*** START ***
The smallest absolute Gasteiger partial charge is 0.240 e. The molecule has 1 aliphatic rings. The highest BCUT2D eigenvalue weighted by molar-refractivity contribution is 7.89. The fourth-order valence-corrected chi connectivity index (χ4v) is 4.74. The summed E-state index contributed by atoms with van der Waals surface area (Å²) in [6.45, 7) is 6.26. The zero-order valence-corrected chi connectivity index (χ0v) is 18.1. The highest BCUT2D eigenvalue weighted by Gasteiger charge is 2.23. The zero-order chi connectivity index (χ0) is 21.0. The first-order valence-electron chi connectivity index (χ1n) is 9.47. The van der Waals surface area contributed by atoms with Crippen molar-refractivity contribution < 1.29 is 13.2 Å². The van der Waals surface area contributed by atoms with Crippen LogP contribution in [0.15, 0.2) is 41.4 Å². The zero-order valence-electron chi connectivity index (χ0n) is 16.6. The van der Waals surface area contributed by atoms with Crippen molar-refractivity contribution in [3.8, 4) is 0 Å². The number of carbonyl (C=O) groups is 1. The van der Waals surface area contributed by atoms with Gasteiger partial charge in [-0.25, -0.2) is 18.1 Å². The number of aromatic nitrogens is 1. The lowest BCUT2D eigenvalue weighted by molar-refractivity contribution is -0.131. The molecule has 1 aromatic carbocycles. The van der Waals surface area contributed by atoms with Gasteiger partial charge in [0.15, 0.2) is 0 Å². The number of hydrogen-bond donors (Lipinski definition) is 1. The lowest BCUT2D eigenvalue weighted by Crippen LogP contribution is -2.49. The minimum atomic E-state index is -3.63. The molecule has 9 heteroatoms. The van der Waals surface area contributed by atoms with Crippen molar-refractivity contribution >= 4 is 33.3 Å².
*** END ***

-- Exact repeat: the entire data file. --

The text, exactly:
The smallest absolute Gasteiger partial charge is 0.240 e. The molecule has 1 aliphatic rings. The highest BCUT2D eigenvalue weighted by molar-refractivity contribution is 7.89. The fourth-order valence-corrected chi connectivity index (χ4v) is 4.74. The summed E-state index contributed by atoms with van der Waals surface area (Å²) in [6.45, 7) is 6.26. The zero-order valence-corrected chi connectivity index (χ0v) is 18.1. The highest BCUT2D eigenvalue weighted by Gasteiger charge is 2.23. The zero-order chi connectivity index (χ0) is 21.0. The first-order valence-electron chi connectivity index (χ1n) is 9.47. The van der Waals surface area contributed by atoms with Crippen molar-refractivity contribution < 1.29 is 13.2 Å². The van der Waals surface area contributed by atoms with Crippen LogP contribution in [0.15, 0.2) is 41.4 Å². The zero-order valence-electron chi connectivity index (χ0n) is 16.6. The van der Waals surface area contributed by atoms with Crippen molar-refractivity contribution in [3.8, 4) is 0 Å². The number of carbonyl (C=O) groups is 1. The van der Waals surface area contributed by atoms with Gasteiger partial charge in [-0.25, -0.2) is 18.1 Å². The number of aromatic nitrogens is 1. The lowest BCUT2D eigenvalue weighted by molar-refractivity contribution is -0.131. The molecule has 1 aromatic carbocycles. The van der Waals surface area contributed by atoms with Gasteiger partial charge in [0.15, 0.2) is 0 Å². The number of hydrogen-bond donors (Lipinski definition) is 1. The lowest BCUT2D eigenvalue weighted by Crippen LogP contribution is -2.49. The minimum atomic E-state index is -3.63. The molecule has 9 heteroatoms. The van der Waals surface area contributed by atoms with Crippen molar-refractivity contribution >= 4 is 33.3 Å².